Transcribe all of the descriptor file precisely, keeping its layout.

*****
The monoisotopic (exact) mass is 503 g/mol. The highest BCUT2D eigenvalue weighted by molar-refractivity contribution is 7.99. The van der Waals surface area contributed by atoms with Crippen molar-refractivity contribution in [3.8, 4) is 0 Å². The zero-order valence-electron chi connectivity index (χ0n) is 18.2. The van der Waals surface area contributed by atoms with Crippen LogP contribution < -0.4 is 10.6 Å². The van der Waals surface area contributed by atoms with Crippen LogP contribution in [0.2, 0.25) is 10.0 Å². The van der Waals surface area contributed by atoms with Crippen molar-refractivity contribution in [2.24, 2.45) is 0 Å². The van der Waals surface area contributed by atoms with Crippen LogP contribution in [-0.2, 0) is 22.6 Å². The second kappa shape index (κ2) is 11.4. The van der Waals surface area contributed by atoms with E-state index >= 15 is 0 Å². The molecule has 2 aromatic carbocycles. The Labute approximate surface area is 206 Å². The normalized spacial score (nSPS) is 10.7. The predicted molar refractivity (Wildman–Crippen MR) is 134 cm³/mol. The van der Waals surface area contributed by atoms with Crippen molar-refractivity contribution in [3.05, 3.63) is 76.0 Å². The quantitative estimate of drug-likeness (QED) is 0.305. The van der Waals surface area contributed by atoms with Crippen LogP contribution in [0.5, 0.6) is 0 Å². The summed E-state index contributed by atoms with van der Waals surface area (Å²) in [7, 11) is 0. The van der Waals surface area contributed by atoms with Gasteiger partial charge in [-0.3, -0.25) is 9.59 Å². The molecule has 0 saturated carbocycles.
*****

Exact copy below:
The monoisotopic (exact) mass is 503 g/mol. The highest BCUT2D eigenvalue weighted by molar-refractivity contribution is 7.99. The van der Waals surface area contributed by atoms with Crippen molar-refractivity contribution in [3.8, 4) is 0 Å². The zero-order valence-electron chi connectivity index (χ0n) is 18.2. The van der Waals surface area contributed by atoms with Crippen LogP contribution < -0.4 is 10.6 Å². The van der Waals surface area contributed by atoms with Crippen LogP contribution in [0.2, 0.25) is 10.0 Å². The van der Waals surface area contributed by atoms with Crippen molar-refractivity contribution in [2.24, 2.45) is 0 Å². The van der Waals surface area contributed by atoms with Crippen LogP contribution in [-0.2, 0) is 22.6 Å². The second kappa shape index (κ2) is 11.4. The van der Waals surface area contributed by atoms with E-state index >= 15 is 0 Å². The molecule has 2 aromatic carbocycles. The Labute approximate surface area is 206 Å². The normalized spacial score (nSPS) is 10.7. The predicted molar refractivity (Wildman–Crippen MR) is 134 cm³/mol. The van der Waals surface area contributed by atoms with Crippen molar-refractivity contribution in [3.05, 3.63) is 76.0 Å². The quantitative estimate of drug-likeness (QED) is 0.305. The van der Waals surface area contributed by atoms with Crippen LogP contribution in [0.5, 0.6) is 0 Å². The summed E-state index contributed by atoms with van der Waals surface area (Å²) in [7, 11) is 0. The van der Waals surface area contributed by atoms with Gasteiger partial charge in [-0.3, -0.25) is 9.59 Å². The molecule has 0 saturated carbocycles.